The Works of William Hogarth, by John Trusler

A Midnight Modern Conversation.

“Think not to find one meant resemblance there;

We lash the vices, but the persons spare.

Prints should be priz’d, as authors should be read,

Who sharply smile prevailing folly dead.

So Rabelais laugh’d, and so Cervantes thought;

So nature dictated what art has taught.”

Notwithstanding this inscription, which was engraved on the plate some time after its publication, it is very certain that most of these figures were intended for individual portraits; but Mr. Hogarth, not wishing to be considered as a personal satirist, and fearful of making enemies among his contemporaries, would never acknowledge who were the characters. Some of them the world might perhaps mistake; for though the author was faithful in delineating whatever he intended to portray, complete intoxication so far caricatures the countenance, that, according to the old, though trite proverb, “the man is not himself.” His portrait, though given with the utmost fidelity, will scarcely be known by his most intimate friends, unless they have previously seen him in this degrading disguise. Hence, it becomes difficult to identify men whom the painter did not choose to point out at the time; and a century having elapsed, it becomes impossible, for all who composed the group, with the artist by whom it was delineated,

Shake hands with dust, and call the worm their kinsman.

Mrs. Piozzi was of opinion that the divine with a cork-screw, occasionally used as a tobacco-stopper, hanging upon his little finger, was the portrait of parson Ford, Dr. Johnson’s uncle; though, upon the authority of Sir John Hawkins, of anecdotish memory, it has been generally supposed to be intended for Orator Henley. As both these worthies were distinguished by that rubicundity of face with which it is marked, the reader may decree the honour of a sitting to which he pleases.

The roaring bacchanalian who stands next him, waving his glass in the air, has pulled off his wig, and, in the zeal of his friendship, crowns the divine’s head. He is evidently drinking destruction to fanatics, and success to mother church, or a mitre to the jolly parson whom he addresses.

The lawyer, who sits near him, is a portrait of one Kettleby, a vociferous bar-orator, who, though an utter barrister, chose to distinguish himself by wearing an enormous full-bottom wig, in which he is here represented. He was farther remarkable for a diabolical squint, and a satanic smile.

A poor maudlin miserable, who is addressing him, when sober, must be a fool; but, in this state, it would puzzle Lavater to assign him a proper class. He seems endeavouring to demonstrate to the lawyer, that, in a poi — poi — point of law, he has been most cruelly cheated, and lost a cau — cau — cause, that he ought to have got — and all this was owing to his attorney being an infernal villain. This may very probably be true; for the poor man’s tears show that, like the person relieved by the good Samaritan, he has been among thieves. The barrister grins horribly at his misfortunes, and tells him he is properly punished for not employing a gentleman.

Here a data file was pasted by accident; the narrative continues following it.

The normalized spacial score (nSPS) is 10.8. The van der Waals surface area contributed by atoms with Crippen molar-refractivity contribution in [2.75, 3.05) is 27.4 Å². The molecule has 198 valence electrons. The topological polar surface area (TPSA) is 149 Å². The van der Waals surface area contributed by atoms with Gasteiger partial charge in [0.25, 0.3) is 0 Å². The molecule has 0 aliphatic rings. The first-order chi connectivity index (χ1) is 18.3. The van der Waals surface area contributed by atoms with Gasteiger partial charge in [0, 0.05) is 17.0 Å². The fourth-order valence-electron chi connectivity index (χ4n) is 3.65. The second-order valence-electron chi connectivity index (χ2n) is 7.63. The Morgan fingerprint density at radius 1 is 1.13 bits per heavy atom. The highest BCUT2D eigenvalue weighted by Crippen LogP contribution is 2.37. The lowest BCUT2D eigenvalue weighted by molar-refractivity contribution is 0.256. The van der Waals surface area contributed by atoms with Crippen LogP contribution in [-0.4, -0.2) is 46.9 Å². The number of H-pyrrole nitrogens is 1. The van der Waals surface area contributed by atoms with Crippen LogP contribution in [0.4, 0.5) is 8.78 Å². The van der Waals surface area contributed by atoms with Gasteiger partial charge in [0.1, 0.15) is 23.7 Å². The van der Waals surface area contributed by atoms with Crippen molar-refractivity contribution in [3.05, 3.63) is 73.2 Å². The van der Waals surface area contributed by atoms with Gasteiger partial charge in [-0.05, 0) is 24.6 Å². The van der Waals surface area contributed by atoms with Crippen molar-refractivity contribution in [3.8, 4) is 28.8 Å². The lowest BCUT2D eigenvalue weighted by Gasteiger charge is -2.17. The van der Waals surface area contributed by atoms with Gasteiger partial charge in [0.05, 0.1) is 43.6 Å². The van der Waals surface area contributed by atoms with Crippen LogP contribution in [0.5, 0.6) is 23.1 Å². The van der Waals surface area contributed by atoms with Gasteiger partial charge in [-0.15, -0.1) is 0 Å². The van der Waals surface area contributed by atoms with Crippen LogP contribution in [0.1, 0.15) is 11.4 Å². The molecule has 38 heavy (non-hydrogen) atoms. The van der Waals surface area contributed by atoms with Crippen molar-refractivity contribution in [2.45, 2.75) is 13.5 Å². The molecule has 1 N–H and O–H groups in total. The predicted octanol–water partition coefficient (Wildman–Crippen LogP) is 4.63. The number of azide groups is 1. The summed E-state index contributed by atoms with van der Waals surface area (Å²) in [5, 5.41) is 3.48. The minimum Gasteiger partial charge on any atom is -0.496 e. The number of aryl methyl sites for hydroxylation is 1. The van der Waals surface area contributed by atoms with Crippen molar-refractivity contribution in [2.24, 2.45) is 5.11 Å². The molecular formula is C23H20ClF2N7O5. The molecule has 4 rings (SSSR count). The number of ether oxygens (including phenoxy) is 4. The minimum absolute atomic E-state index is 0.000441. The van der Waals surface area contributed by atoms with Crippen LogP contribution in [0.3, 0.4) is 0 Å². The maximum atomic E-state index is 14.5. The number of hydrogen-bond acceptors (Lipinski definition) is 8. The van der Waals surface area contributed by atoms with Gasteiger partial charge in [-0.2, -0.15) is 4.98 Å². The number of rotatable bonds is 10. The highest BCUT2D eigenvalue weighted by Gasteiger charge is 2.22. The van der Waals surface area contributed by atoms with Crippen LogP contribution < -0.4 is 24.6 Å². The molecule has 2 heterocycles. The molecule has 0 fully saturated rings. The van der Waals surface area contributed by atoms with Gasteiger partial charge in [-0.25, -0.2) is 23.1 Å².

Next to him sits a gentleman in a black periwig. He politely turns his back to the company, that he may have the pleasure of smoking a sociable pipe.

The justice, “in fair round belly, with good capon lin’d,"— the justice, having hung up his hat, wig, and cloak, puts on his nightcap, and, with a goblet of superior capacity before him, sits in solemn cogitation. His left elbow, supported by the table, and his right by a chair, with a pipe in one hand, and a stopper in the other, he puffs out the bland vapour with the dignity of an alderman, and fancies himself as great as Jupiter, seated upon the summit of Mount Olympus, enveloped by the thick cloud which his own breath has created.

With folded arms and open mouth, another leans back in his chair. His wig is dropped from his head, and he is asleep; but though speechless, he is sonorous; for you clearly perceive that, where nasal sounds are the music, he is qualified to be leader of the band.

The fallen hero, who with his chair and goblet has tumbled to the floor, by the cockade in his hat, we suppose to be an officer. His forehead is marked, perhaps with honourable scars. To wash his wounds, and cool his head, the staggering apothecary bathes it with brandy.

A gentleman in the corner, who, from having the Craftsman and London Evening in his pocket, we determine to be a politician, very unluckily mistakes his ruffle for the bowl of his pipe, and sets fire to it.

The person in a bag-wig and solitaire, with his hand upon his head, would not now pass for a fine gentleman, but in the year 1735 was a complete beau. Unaccustomed to such joyous company, he appears to have drank rather more than agrees with him.

The company consists of eleven, and on the chimney-piece, floor, and table, are three and twenty empty flasks. These, added to a bottle which the apothecary holds in his hand, prove that this select society have not lost a moment. The overflowing bowl, full goblets, and charged glasses, prove that they think, “’Tis too early to part,” though the dial points to four in the morning.

The different degrees of drunkenness are well discriminated, and its effects admirably described. The poor simpleton, who is weeping out his woes to honest lawyer Kettleby, it makes mawkish; the beau it makes sick; and the politician it stupifies. One is excited to roaring, and another lulled to sleep. It half closes the eyes of justice, renders the footing of physic unsure, and lays prostrate the glory of his country, and the pride of war.


A Midnight Modern Conversation.

http://ebooks.adelaide.edu.au/h/hogarth/william/trusler/chapter25.html

Last updated Sunday, March 9, 2014 at 11:28